There is also the chance that your dog’s nails are overgrown. If you are not regularly cutting or maintaining your dog’s nails, they might be too long. Most dogs’ nails get worn down through activity, but if your dog is inside most of the day or doesn’t spend much time on cement, you may have to cut the nails yourself.

Dog nails that are too long risk getting caught on something, especially the small, fragile dewclaws.

Long nails could also break off if your dog is playing rough. The general rule is that you should not be able to hear your dog’s claws on the floor when they are walking.

Is it Bad if a Dog Loses their Nails?

If the nail comes off cleanly, it should not present any issues. However, keep a close eye on your dog to make sure they aren’t in pain.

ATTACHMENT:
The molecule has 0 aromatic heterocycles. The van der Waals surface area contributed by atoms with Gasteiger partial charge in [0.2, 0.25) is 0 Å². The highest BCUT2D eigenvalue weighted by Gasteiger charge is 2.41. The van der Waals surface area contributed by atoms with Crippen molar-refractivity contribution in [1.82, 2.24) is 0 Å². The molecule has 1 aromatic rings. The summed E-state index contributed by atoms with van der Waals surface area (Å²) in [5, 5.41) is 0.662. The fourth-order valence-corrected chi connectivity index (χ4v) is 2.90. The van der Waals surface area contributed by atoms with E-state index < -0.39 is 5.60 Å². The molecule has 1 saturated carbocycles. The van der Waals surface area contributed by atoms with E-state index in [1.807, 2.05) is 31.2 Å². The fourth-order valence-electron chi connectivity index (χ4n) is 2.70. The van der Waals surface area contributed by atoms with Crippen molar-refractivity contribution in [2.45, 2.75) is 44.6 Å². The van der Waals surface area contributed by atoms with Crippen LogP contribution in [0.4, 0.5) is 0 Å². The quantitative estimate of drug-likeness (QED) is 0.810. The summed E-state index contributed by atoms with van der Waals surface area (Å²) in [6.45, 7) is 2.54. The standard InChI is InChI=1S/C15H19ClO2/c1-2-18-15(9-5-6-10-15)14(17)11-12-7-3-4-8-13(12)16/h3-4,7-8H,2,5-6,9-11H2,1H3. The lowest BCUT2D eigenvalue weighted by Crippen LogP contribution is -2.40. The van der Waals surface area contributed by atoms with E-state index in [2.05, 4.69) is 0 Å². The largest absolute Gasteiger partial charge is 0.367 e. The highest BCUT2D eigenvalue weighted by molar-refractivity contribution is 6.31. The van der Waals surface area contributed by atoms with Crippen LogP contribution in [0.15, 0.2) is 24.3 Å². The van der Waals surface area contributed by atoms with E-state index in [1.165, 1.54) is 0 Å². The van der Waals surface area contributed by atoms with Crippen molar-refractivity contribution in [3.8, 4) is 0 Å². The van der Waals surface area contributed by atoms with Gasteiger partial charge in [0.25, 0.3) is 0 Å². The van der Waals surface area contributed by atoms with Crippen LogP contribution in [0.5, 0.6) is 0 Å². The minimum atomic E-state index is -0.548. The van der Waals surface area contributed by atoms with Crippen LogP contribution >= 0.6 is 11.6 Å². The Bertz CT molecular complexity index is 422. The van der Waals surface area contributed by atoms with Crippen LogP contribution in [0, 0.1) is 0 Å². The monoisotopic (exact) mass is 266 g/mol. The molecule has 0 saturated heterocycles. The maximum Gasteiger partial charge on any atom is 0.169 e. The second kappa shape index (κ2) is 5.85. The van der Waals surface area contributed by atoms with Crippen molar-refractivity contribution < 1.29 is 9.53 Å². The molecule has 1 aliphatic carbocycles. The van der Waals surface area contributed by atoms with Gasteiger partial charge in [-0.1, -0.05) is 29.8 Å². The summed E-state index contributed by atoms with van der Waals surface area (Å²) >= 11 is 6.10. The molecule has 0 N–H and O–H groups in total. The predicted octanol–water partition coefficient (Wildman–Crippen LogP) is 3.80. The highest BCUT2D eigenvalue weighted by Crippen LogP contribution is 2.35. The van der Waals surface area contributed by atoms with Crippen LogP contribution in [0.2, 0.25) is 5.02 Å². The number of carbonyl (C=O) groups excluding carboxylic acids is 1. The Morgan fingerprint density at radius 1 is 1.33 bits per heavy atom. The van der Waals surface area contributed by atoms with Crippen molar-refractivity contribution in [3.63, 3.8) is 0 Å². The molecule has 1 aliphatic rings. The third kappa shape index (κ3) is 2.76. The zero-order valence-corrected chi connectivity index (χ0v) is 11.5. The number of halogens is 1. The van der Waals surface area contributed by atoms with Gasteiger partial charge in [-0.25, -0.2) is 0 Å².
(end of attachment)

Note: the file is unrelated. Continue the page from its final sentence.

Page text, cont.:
The three primary concerns to watch for are an exposed nerve, bleeding, and infection.

Exposed Nerve

If the nerve is exposed, that’s a big issue. Exposed nerves happen when the nail is broken too close to the paw. Dogs have a very sensitive nerve in their paw called the “quick.” If this nerve is exposed, it can be extremely painful and requires a trip to the vet.

Aside from the pain, exposed nerves can lead to a bad infection if not treated quickly and adequately. The most important thing is to keep it clean to make sure no infection develops.

Excessive Bleeding

The loss of a nail could result in excessive bleeding, especially if the quick has been exposed.

If the bleeding is excessive, your dog is in pain. Just make sure you stay calm. Bleeding from a nail often looks scarier and more severe than it actually is.

To put a temporary stop to the bleeding, you can put a bit of cornstarch on the source of the bleeding (in this case, the nail).

After the bleeding has stopped, wrap the nail to protect it from infection. If it keeps bleeding, call the vet.

Infections

Another big risk to a nail falling off is that your dog might get an infection. Any exposure to a nerve or open wound is perfect for dirt and grime.

Infections are usually signaled by swelling, redness, and pus. Infections can also spread in your dog and lead to a way bigger problem than just a nail falling off.